Tale of Henry's favourite is a winner with the bookies – and the Booker

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The Independent Culture

Bookmakers had predicted her victory as a near certainty, but some were less convinced. As previous contestants have all too painfully learned, being a frontrunner for the Man Booker Prize can amount to little more than a kiss of death ahead of judgement night.

But last night, Hilary Mantel proved the doubters wrong. Wolf Hall, her epic historical tome about Thomas Cromwell, adviser to Henry VIII, had been the clear frontrunner for weeks and was a deserving winner of the £50,000 prize.

Mantel, 57, from Derbyshire, who has served as a Booker judge herself, said she had feared that her book's popularity could work against her in the end. "Having been a judge in 1990, I know anything can happen in that final meeting. I know being the favourite can weigh on the judges, and it can work in the opposite way," she said.

Mantel revealed she first had first had the idea of the book some 30 years ago. "I hesitated for such a long time before beginning to write the book ... actually for some 30 years. I could not have written the book back then, a book about a seasoned hardened political campaigner in his 50s," she said.

She explained that her book was a study of power, told through the biography of Thomas Cromwell, the son of a blacksmith who rises to wield immense power in King Henry's court and finally becomes the architect of the Reformation "The exercise of power, the business of obtaining power, how it is won and lost ... we are still living in a Machievellian world," she said.

Pondering her words, James Naughtie, chair of the judges for the prize, asked Mantel: "Have you sent the book to Peter Mandelson?"

Weighing in at more than 650 pages, the book has already proved so popular with the public that it threatened Dan Brown's pole position on one bestseller list. The judges praised it as a commercial success that could also garner critical recognition on a powerhouse shortlist that included a former Booker winner, AS Byatt, and the twice Booker and Nobel Prize recipient, JM Coetzee. Not since Yann Martel's Life of Pi won the prize in 2002 had a frontrunner claimed such a bold victory.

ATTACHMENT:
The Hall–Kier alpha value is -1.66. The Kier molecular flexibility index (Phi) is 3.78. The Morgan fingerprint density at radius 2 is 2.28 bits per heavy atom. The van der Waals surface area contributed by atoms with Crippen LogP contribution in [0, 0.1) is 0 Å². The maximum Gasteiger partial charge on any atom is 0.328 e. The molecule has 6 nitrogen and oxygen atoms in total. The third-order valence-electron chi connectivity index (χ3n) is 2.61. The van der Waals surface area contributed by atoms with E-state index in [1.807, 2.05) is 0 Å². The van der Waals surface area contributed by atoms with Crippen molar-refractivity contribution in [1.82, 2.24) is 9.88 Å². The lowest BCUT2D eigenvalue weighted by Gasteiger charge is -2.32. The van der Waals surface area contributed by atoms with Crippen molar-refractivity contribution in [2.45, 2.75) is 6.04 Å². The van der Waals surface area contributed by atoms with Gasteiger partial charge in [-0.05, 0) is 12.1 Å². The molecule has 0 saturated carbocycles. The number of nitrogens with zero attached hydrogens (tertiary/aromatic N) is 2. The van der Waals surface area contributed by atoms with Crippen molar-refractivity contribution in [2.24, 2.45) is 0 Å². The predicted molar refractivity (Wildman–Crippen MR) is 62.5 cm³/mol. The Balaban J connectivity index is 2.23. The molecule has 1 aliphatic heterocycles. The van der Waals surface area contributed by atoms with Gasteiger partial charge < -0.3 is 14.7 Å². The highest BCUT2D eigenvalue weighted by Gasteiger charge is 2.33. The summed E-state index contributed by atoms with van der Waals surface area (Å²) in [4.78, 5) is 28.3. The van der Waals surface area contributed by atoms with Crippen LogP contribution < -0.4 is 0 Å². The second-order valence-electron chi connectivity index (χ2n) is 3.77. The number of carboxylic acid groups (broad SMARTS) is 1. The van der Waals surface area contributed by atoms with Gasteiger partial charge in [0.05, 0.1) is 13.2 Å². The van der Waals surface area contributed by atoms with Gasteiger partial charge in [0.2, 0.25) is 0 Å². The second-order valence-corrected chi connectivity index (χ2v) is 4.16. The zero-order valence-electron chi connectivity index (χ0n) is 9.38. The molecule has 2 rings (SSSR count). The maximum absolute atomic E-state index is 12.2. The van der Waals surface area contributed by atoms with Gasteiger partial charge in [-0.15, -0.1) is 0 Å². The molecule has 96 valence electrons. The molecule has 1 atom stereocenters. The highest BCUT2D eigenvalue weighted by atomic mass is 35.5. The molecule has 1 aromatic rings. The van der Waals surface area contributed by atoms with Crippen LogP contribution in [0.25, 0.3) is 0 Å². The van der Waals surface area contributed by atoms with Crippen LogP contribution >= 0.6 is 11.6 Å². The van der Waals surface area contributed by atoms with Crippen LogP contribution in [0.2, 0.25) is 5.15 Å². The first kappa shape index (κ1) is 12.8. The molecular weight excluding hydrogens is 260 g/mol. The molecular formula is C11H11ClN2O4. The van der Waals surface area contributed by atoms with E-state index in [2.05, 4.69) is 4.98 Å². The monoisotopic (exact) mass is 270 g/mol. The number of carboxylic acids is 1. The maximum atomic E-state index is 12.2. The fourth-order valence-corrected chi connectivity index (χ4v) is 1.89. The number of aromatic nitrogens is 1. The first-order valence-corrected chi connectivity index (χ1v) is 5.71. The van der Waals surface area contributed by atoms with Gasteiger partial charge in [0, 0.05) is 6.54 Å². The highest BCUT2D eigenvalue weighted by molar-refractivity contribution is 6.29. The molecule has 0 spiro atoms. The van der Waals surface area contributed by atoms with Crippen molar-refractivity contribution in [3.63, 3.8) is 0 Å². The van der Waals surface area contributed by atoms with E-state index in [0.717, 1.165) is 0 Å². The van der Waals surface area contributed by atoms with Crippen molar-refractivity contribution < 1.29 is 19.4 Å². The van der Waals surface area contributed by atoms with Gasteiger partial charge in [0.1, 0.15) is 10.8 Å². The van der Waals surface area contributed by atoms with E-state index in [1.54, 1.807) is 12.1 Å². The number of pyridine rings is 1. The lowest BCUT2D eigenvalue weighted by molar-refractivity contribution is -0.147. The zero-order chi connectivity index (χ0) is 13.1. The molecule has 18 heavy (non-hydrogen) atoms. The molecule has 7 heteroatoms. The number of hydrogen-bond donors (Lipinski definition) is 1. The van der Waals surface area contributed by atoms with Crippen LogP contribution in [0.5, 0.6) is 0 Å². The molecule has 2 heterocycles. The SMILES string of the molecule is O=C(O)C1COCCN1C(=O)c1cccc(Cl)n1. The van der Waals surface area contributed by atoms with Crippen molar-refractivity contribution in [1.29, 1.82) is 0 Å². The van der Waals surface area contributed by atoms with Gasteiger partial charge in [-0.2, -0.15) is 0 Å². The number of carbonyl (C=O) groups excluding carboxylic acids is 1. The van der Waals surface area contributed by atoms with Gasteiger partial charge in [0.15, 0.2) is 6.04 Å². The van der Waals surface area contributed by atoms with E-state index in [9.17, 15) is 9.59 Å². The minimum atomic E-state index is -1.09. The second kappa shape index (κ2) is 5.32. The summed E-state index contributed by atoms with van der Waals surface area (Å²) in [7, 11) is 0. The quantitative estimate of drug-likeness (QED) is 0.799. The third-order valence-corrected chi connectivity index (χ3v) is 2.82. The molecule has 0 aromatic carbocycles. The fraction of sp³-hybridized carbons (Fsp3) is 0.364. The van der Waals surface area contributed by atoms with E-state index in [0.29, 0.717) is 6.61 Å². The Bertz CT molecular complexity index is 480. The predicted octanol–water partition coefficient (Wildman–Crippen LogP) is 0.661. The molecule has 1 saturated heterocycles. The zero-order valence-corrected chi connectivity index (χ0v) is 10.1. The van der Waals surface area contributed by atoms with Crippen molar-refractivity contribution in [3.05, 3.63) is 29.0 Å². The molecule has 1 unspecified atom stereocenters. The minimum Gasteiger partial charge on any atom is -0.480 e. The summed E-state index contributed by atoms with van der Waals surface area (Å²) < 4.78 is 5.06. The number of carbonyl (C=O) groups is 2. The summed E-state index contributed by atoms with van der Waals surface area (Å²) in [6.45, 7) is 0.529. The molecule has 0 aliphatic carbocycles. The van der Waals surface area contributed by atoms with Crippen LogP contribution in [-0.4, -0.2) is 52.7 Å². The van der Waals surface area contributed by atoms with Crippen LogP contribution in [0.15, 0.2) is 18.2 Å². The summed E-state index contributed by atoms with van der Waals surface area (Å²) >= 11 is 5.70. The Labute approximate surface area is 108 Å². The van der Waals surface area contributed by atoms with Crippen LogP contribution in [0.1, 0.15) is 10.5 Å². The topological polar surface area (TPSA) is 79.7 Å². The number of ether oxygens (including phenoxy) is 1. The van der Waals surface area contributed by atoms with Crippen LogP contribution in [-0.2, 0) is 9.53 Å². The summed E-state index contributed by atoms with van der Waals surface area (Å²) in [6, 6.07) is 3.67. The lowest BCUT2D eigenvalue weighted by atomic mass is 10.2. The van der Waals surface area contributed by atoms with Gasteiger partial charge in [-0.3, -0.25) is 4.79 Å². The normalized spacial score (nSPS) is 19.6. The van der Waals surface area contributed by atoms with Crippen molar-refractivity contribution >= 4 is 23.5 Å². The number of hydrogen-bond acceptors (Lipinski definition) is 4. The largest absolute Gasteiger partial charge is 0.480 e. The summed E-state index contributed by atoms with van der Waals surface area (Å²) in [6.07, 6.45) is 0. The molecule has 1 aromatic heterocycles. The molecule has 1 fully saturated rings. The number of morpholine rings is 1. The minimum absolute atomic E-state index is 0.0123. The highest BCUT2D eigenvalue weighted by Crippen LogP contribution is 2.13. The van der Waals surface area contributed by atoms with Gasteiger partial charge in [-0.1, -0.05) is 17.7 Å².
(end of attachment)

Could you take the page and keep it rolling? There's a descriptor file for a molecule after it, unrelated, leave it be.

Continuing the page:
Naughtie praised Mantel's work for being surprisingly contemporary despite its historical roots in the Tudor revolution of the 1530s. "Our decision was based on the sheer bigness of the book; the boldness of its narrative; its scene-setting; the extraordinary way Hilary Mantel created a contemporary novel that happens to be in the 16th century," he said. But he made clear that Mantel had faced formidable contenders during the three-hour decision-making process. "It was like looking at an Alpine landscape and looking for a peak that was just a little bit higher. That does not mean that the other vistas will not be remembered in another 100 years," he said.

He also noted that many of this year's choices had proved to be runaway commercial successes, which he put down to the "Me Cheeta effect" –referring to the celebrated spoof autobiography of a chimpanzee turned Hollywood celebrity which also made the longlist.

Global voices: The past four winners

2008 Indian journalist Aravind Adiga's debut novel, The White Tiger, charts India's rise as a global economic force. The lead character, Balram, comes from crushing poverty but refuses to be defined by the country's caste system.

2007 Irish writer Anne Enright, widely considered an outsider, scooped the prize for The Gathering. The novel depicts an Irish family gathering for a wake, where a relative of the deceased uncovers their troubled past.

2006 Indian author Kiran Desai won with The Inheritance of Loss. Set in the 1980s, the novel explores issues of migration and globalisation. It takes place in a Himalayan town near Mount Kanchenjunga and New York.

2005 Winner was Irish novelist John Banville's The Sea, narrated by a retired art historian who confronts his past in a town where he spent a childhood holiday.

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